Dr. David Grossman, professor of health services at the University of Washington School of Public Health, served on the federal panel that recommended primary-care physicians screen all adults for depression.
Dr. Grossman, also senior investigator at Group Health Research Institute, is co-vice chair of the U.S. Preventive Services Task Force, which released a final recommendation January 26 to screen adults for depression. Depression is among the leading causes of disability, and is common in postpartum and pregnant women.
The task force, which published its recommendations in the Journal of the American Medical Association, said it found convincing evidence that screening in primary-care settings improves the accurate identification of adult patients with depression. It also found convincing evidence that treatment with antidepressants, psychotherapy, or both, decreases clinical symptoms. Treatment with cognitive behavioral therapy – which helps patients become aware of their negative thinking – also improves outcomes in pregnant and postpartum women with depression, the panel added.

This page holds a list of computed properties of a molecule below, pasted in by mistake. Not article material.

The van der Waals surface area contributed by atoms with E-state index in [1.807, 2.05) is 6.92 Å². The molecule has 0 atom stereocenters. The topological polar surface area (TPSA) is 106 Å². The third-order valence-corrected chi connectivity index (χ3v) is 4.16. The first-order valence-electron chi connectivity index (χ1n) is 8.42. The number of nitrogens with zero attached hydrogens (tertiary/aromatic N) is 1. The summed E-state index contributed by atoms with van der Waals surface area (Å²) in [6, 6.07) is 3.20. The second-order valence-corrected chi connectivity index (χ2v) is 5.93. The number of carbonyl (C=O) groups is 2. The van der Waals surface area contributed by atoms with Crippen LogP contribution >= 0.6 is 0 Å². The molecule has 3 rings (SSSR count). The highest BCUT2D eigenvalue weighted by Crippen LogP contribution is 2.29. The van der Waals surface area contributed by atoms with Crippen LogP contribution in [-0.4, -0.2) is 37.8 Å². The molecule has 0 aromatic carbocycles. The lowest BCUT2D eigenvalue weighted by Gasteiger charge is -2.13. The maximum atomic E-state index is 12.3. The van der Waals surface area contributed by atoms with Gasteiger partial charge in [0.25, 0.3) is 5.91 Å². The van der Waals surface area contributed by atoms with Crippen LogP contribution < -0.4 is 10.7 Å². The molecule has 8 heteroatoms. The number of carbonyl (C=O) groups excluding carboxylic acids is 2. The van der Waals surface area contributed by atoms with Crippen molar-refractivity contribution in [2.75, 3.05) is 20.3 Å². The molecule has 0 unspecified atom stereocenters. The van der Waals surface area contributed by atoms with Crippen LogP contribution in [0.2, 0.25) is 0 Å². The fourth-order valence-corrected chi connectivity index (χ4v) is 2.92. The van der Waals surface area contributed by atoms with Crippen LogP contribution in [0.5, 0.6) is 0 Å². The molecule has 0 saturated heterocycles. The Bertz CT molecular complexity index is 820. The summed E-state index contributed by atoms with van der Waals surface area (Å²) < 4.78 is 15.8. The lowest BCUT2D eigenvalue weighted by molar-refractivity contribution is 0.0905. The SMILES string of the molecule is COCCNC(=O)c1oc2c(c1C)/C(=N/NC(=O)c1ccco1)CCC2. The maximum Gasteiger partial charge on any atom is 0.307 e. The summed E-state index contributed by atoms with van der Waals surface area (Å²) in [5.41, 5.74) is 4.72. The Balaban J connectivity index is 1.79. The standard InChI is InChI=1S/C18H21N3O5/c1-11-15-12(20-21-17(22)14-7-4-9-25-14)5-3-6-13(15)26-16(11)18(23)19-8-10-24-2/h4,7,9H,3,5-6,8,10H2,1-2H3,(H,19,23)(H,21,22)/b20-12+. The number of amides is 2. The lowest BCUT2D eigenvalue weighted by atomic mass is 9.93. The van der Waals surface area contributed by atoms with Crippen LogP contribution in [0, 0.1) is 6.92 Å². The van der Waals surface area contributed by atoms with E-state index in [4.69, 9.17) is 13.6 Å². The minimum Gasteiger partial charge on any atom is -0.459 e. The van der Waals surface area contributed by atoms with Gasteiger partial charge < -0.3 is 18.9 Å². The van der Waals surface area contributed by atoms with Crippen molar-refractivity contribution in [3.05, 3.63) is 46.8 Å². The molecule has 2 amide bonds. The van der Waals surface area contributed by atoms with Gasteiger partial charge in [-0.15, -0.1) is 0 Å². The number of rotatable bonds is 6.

The task force is an independent panel of 16 nationally recognized experts in prevention who make recommendations based on peer-reviewed evidence. The panel also includes Dr. William R. Phillips, a former clinical professor of health services and epidemiology who retired last year, and Dr. Ann Kurth, dean of the Yale School of Nursing, who is an affiliate professor of global heath at the University Washington.